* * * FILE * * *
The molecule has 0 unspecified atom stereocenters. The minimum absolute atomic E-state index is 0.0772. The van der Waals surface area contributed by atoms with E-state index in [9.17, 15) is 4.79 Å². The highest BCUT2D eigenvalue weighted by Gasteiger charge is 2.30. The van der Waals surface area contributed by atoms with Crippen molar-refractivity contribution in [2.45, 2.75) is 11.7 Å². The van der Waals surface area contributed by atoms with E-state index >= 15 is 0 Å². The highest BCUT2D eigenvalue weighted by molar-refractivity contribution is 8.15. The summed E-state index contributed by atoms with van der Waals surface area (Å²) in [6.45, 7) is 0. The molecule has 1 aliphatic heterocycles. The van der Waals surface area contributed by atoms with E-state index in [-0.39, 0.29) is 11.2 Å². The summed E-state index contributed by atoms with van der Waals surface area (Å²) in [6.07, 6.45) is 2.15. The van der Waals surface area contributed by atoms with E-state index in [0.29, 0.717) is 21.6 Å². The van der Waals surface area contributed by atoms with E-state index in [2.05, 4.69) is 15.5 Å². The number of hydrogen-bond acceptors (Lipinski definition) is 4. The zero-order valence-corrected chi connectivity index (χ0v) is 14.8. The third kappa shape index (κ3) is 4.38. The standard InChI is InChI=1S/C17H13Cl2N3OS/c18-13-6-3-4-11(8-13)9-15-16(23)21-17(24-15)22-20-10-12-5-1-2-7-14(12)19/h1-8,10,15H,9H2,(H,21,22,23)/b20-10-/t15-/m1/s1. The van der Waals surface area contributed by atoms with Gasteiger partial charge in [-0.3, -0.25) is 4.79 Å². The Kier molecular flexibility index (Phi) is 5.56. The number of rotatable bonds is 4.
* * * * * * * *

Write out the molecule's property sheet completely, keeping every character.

The molecule has 0 unspecified atom stereocenters. The minimum absolute atomic E-state index is 0.0772. The van der Waals surface area contributed by atoms with E-state index in [9.17, 15) is 4.79 Å². The highest BCUT2D eigenvalue weighted by Gasteiger charge is 2.30. The van der Waals surface area contributed by atoms with Crippen molar-refractivity contribution in [2.45, 2.75) is 11.7 Å². The van der Waals surface area contributed by atoms with E-state index >= 15 is 0 Å². The highest BCUT2D eigenvalue weighted by molar-refractivity contribution is 8.15. The summed E-state index contributed by atoms with van der Waals surface area (Å²) in [6.45, 7) is 0. The molecule has 1 aliphatic heterocycles. The van der Waals surface area contributed by atoms with E-state index in [-0.39, 0.29) is 11.2 Å². The summed E-state index contributed by atoms with van der Waals surface area (Å²) in [6.07, 6.45) is 2.15. The van der Waals surface area contributed by atoms with E-state index in [0.29, 0.717) is 21.6 Å². The van der Waals surface area contributed by atoms with E-state index in [2.05, 4.69) is 15.5 Å². The number of hydrogen-bond acceptors (Lipinski definition) is 4. The zero-order valence-corrected chi connectivity index (χ0v) is 14.8. The third kappa shape index (κ3) is 4.38. The standard InChI is InChI=1S/C17H13Cl2N3OS/c18-13-6-3-4-11(8-13)9-15-16(23)21-17(24-15)22-20-10-12-5-1-2-7-14(12)19/h1-8,10,15H,9H2,(H,21,22,23)/b20-10-/t15-/m1/s1. The van der Waals surface area contributed by atoms with Gasteiger partial charge in [-0.3, -0.25) is 4.79 Å². The Kier molecular flexibility index (Phi) is 5.56. The number of rotatable bonds is 4.